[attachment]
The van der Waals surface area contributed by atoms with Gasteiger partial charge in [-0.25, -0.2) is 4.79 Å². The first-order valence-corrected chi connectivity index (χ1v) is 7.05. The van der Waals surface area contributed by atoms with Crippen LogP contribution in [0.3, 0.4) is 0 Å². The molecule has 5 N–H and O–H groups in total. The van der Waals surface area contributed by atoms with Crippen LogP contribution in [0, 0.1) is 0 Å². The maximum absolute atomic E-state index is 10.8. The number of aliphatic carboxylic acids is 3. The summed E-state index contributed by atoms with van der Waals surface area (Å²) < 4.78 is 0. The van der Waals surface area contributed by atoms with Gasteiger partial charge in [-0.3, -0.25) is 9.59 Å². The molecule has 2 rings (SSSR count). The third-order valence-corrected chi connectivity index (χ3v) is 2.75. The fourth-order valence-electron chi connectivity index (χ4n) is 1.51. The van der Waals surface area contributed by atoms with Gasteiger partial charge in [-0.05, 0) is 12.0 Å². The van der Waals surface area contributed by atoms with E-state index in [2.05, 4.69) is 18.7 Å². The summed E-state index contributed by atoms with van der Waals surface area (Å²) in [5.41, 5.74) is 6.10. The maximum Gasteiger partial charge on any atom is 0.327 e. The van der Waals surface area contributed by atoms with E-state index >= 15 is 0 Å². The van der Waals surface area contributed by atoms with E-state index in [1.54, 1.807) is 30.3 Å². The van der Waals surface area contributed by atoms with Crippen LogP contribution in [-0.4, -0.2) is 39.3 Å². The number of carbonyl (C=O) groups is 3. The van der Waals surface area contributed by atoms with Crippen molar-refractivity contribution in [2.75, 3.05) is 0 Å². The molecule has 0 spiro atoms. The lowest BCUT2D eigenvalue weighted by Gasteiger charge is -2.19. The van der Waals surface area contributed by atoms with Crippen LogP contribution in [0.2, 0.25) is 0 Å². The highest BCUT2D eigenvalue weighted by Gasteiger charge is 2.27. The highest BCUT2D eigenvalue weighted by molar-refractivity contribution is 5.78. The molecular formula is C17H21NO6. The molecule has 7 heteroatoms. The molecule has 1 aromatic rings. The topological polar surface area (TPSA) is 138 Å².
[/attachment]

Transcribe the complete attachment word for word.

The van der Waals surface area contributed by atoms with Gasteiger partial charge in [-0.25, -0.2) is 4.79 Å². The first-order valence-corrected chi connectivity index (χ1v) is 7.05. The van der Waals surface area contributed by atoms with Crippen LogP contribution in [0.3, 0.4) is 0 Å². The molecule has 5 N–H and O–H groups in total. The van der Waals surface area contributed by atoms with Crippen LogP contribution in [0, 0.1) is 0 Å². The maximum absolute atomic E-state index is 10.8. The number of aliphatic carboxylic acids is 3. The summed E-state index contributed by atoms with van der Waals surface area (Å²) < 4.78 is 0. The van der Waals surface area contributed by atoms with Gasteiger partial charge in [-0.3, -0.25) is 9.59 Å². The molecule has 2 rings (SSSR count). The third-order valence-corrected chi connectivity index (χ3v) is 2.75. The fourth-order valence-electron chi connectivity index (χ4n) is 1.51. The van der Waals surface area contributed by atoms with Gasteiger partial charge in [-0.05, 0) is 12.0 Å². The van der Waals surface area contributed by atoms with E-state index in [2.05, 4.69) is 18.7 Å². The summed E-state index contributed by atoms with van der Waals surface area (Å²) in [5.41, 5.74) is 6.10. The maximum Gasteiger partial charge on any atom is 0.327 e. The van der Waals surface area contributed by atoms with E-state index >= 15 is 0 Å². The van der Waals surface area contributed by atoms with E-state index in [1.54, 1.807) is 30.3 Å². The van der Waals surface area contributed by atoms with Crippen LogP contribution in [-0.4, -0.2) is 39.3 Å². The number of carbonyl (C=O) groups is 3. The van der Waals surface area contributed by atoms with Crippen molar-refractivity contribution in [2.75, 3.05) is 0 Å². The molecule has 0 spiro atoms. The lowest BCUT2D eigenvalue weighted by Gasteiger charge is -2.19. The van der Waals surface area contributed by atoms with Crippen LogP contribution in [0.2, 0.25) is 0 Å². The highest BCUT2D eigenvalue weighted by Gasteiger charge is 2.27. The highest BCUT2D eigenvalue weighted by molar-refractivity contribution is 5.78. The molecular formula is C17H21NO6. The molecule has 7 heteroatoms. The molecule has 1 aromatic rings. The topological polar surface area (TPSA) is 138 Å².